Thomas Schmitz, Birgit Hofer, Dietmar Jannach, & Franz Wotawa
Large spreadsheets are often diffcult to understand and to test. Detecting the true cause of an observed wrong calculation outcome in a chain of calculations is even more challenging.
In this work, we propose a novel approach that automatically decomposes large spreadsheets into smaller units called fragments. This decomposition serves two purposes.
First, it allows us to apply fault localization procedures that can exploit such structural abstractions to find possible explanations for the wrong outcomes (called diagnoses). This results in a faster identification of the diagnoses.
Second, it makes the testing process better manageable for the users, as they can provide simpler test cases to reduce the number of possible explanations of the fault.
An empirical evaluation of our method shows that the required running times for computing the possible explanations can be measurably reduced when applying the proposed fragmentation approach and that fragment-based test cases help to significantly reduce the number of possible explanations.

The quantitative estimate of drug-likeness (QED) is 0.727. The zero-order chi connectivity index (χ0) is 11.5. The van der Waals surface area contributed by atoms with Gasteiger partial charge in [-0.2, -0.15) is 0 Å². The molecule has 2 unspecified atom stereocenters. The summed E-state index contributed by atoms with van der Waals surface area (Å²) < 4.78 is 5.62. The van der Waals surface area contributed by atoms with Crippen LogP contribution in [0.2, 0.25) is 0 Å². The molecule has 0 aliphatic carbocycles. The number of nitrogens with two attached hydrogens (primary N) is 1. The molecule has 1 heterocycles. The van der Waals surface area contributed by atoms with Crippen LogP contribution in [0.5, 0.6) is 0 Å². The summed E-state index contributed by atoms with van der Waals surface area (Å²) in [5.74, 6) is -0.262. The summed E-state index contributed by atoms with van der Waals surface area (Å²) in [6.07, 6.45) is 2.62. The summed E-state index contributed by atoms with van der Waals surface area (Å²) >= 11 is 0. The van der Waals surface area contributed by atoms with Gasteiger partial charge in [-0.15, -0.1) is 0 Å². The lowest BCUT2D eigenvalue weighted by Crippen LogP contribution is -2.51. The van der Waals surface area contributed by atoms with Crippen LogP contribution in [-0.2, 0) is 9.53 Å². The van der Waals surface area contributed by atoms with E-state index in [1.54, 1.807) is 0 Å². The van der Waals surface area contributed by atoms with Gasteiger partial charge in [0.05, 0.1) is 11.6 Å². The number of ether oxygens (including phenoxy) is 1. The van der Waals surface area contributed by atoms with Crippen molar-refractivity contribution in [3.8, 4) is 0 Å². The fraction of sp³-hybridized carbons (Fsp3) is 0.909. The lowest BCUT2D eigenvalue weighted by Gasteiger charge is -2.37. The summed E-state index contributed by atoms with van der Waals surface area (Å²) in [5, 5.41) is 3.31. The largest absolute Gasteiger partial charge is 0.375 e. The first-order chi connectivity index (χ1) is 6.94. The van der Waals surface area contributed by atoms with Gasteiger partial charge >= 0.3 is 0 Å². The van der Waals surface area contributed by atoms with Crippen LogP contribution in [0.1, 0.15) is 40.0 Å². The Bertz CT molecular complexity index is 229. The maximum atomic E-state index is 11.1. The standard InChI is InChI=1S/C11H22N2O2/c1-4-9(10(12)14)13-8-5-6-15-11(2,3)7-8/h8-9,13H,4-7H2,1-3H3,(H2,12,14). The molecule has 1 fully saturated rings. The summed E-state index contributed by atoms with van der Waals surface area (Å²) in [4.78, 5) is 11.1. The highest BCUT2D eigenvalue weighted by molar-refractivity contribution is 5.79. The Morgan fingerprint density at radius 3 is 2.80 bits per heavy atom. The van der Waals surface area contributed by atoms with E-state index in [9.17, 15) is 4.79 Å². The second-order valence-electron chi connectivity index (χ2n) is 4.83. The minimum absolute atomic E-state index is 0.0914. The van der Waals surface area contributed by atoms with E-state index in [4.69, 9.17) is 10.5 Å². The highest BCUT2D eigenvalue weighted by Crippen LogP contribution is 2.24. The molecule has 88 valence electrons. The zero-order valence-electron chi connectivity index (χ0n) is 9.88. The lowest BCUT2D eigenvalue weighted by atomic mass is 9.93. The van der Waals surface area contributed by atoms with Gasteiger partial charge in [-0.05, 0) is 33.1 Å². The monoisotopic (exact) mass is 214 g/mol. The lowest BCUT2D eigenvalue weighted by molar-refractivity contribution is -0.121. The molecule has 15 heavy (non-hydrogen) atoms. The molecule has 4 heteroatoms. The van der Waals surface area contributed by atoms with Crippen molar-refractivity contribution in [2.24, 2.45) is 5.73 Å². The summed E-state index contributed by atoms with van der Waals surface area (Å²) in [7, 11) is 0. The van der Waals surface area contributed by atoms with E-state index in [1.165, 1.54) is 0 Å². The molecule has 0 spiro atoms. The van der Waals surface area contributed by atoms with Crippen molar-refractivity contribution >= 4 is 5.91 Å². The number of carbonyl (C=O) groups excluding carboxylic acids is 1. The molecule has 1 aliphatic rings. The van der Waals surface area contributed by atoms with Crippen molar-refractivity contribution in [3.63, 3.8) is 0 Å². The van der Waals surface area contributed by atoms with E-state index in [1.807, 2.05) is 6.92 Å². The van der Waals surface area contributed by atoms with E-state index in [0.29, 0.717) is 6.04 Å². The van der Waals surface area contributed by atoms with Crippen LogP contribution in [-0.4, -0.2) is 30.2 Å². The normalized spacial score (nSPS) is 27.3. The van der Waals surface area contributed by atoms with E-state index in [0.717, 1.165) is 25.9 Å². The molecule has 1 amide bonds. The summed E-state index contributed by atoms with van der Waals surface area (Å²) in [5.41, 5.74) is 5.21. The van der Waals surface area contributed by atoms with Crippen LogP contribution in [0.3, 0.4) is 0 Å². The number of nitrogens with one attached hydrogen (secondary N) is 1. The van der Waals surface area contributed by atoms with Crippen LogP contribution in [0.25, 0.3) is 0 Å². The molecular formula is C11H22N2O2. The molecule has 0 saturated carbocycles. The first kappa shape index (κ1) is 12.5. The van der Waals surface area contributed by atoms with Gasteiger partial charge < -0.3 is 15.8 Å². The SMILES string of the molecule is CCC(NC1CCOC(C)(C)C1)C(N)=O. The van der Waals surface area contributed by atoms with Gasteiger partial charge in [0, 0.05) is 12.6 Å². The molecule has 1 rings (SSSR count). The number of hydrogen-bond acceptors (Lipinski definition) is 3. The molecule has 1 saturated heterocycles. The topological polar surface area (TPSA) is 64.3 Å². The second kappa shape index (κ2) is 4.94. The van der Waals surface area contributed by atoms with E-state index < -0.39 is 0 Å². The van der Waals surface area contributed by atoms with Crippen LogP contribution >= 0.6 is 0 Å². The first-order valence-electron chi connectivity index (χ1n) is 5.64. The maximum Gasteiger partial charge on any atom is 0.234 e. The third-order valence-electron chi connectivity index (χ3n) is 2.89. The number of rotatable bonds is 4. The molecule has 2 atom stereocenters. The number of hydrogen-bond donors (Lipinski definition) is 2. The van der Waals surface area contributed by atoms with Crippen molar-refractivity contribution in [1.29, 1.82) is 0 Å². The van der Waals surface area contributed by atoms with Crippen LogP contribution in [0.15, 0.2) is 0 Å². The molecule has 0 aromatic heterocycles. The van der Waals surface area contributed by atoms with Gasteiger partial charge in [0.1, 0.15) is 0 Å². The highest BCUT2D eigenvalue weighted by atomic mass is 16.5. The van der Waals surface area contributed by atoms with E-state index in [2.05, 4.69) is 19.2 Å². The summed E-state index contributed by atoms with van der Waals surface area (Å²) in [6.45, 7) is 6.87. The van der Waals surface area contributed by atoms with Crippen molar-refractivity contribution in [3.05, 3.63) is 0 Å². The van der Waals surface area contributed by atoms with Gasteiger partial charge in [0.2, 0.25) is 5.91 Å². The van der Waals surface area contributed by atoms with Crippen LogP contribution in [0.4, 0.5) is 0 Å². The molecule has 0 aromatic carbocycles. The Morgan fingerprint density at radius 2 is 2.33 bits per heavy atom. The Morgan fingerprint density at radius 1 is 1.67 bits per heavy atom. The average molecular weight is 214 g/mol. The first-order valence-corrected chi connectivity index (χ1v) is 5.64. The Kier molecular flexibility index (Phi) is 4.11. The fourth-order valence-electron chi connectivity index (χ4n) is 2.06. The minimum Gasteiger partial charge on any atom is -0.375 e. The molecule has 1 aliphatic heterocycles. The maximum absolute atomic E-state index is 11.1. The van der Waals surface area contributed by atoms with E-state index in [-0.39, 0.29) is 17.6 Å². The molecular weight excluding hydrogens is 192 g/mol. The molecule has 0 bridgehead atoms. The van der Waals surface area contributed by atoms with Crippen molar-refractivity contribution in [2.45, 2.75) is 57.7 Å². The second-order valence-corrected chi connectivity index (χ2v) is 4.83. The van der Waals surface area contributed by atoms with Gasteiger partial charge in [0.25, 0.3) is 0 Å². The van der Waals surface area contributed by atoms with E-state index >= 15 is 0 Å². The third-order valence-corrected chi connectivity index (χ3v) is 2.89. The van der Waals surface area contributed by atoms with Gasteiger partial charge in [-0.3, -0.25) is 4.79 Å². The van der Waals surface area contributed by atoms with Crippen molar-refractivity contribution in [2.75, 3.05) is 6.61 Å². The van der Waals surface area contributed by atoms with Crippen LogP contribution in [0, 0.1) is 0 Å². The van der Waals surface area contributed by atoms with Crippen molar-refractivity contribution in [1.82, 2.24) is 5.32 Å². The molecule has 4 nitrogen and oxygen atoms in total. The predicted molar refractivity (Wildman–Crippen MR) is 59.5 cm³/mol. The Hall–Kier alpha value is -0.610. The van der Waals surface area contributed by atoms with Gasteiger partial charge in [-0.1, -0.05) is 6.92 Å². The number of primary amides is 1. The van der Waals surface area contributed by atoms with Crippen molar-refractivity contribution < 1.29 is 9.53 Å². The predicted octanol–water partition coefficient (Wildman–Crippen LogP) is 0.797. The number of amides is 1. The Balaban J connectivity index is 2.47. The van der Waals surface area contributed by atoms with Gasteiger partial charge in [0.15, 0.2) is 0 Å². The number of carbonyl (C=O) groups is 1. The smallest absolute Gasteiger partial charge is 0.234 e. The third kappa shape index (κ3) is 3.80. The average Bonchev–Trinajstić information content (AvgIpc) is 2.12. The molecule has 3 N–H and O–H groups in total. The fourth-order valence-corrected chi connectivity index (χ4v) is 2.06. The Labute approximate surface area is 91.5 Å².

This example spreadsheet computes the velocity and the distance covered by an object within three phases (acceleration, constant velocity, and deceleration).
The three formulas in row 5 are faulty. The spreadsheet creator has forgotten to divide the computed distance by two, which results in a triple fault comprising the cells B5, C5, and D5.
In fact, the developer only made one mistake, but by copying the formulas the number of actually faulty formulas was tripled.
2016, Software Technologies: Applications and Foundations, July, pages 372-387